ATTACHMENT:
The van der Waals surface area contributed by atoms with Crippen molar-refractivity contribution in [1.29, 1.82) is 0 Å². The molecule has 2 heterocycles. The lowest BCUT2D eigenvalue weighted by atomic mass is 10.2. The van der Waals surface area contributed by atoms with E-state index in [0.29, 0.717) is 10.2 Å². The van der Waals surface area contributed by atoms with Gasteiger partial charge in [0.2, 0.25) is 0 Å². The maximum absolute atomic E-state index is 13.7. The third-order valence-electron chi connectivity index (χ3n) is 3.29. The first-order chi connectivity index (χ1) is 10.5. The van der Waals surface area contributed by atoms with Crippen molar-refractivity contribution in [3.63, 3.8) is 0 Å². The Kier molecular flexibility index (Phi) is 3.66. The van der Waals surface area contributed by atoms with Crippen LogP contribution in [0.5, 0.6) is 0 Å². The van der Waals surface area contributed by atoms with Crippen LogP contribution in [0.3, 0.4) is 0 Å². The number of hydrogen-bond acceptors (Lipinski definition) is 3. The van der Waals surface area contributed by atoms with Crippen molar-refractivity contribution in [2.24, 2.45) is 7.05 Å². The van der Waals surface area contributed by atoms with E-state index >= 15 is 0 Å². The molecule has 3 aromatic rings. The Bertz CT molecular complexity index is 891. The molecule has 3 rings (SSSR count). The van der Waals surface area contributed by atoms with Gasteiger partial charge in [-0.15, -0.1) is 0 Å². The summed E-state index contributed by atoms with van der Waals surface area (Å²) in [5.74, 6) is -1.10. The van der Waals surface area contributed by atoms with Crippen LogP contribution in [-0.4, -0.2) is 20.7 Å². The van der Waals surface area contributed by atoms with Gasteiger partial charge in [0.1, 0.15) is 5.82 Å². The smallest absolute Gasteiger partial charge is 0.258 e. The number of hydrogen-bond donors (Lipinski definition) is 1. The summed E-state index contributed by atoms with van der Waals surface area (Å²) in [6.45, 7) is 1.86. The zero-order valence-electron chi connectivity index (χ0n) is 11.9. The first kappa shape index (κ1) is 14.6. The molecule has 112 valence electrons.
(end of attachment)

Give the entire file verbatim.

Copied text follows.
The van der Waals surface area contributed by atoms with Crippen molar-refractivity contribution in [1.29, 1.82) is 0 Å². The molecule has 2 heterocycles. The lowest BCUT2D eigenvalue weighted by atomic mass is 10.2. The van der Waals surface area contributed by atoms with E-state index in [0.29, 0.717) is 10.2 Å². The van der Waals surface area contributed by atoms with Gasteiger partial charge in [0.2, 0.25) is 0 Å². The maximum absolute atomic E-state index is 13.7. The third-order valence-electron chi connectivity index (χ3n) is 3.29. The first-order chi connectivity index (χ1) is 10.5. The van der Waals surface area contributed by atoms with Crippen molar-refractivity contribution in [3.63, 3.8) is 0 Å². The Kier molecular flexibility index (Phi) is 3.66. The van der Waals surface area contributed by atoms with Crippen LogP contribution in [0.5, 0.6) is 0 Å². The van der Waals surface area contributed by atoms with Crippen LogP contribution in [0.3, 0.4) is 0 Å². The number of hydrogen-bond acceptors (Lipinski definition) is 3. The van der Waals surface area contributed by atoms with Crippen molar-refractivity contribution in [2.24, 2.45) is 7.05 Å². The van der Waals surface area contributed by atoms with E-state index >= 15 is 0 Å². The molecule has 3 aromatic rings. The Bertz CT molecular complexity index is 891. The molecule has 3 rings (SSSR count). The van der Waals surface area contributed by atoms with Gasteiger partial charge in [-0.15, -0.1) is 0 Å². The summed E-state index contributed by atoms with van der Waals surface area (Å²) in [5.74, 6) is -1.10. The van der Waals surface area contributed by atoms with Crippen LogP contribution in [-0.4, -0.2) is 20.7 Å². The van der Waals surface area contributed by atoms with Gasteiger partial charge in [0.1, 0.15) is 5.82 Å². The smallest absolute Gasteiger partial charge is 0.258 e. The number of hydrogen-bond donors (Lipinski definition) is 1. The summed E-state index contributed by atoms with van der Waals surface area (Å²) in [6.45, 7) is 1.86. The zero-order valence-electron chi connectivity index (χ0n) is 11.9. The first kappa shape index (κ1) is 14.6. The molecule has 112 valence electrons.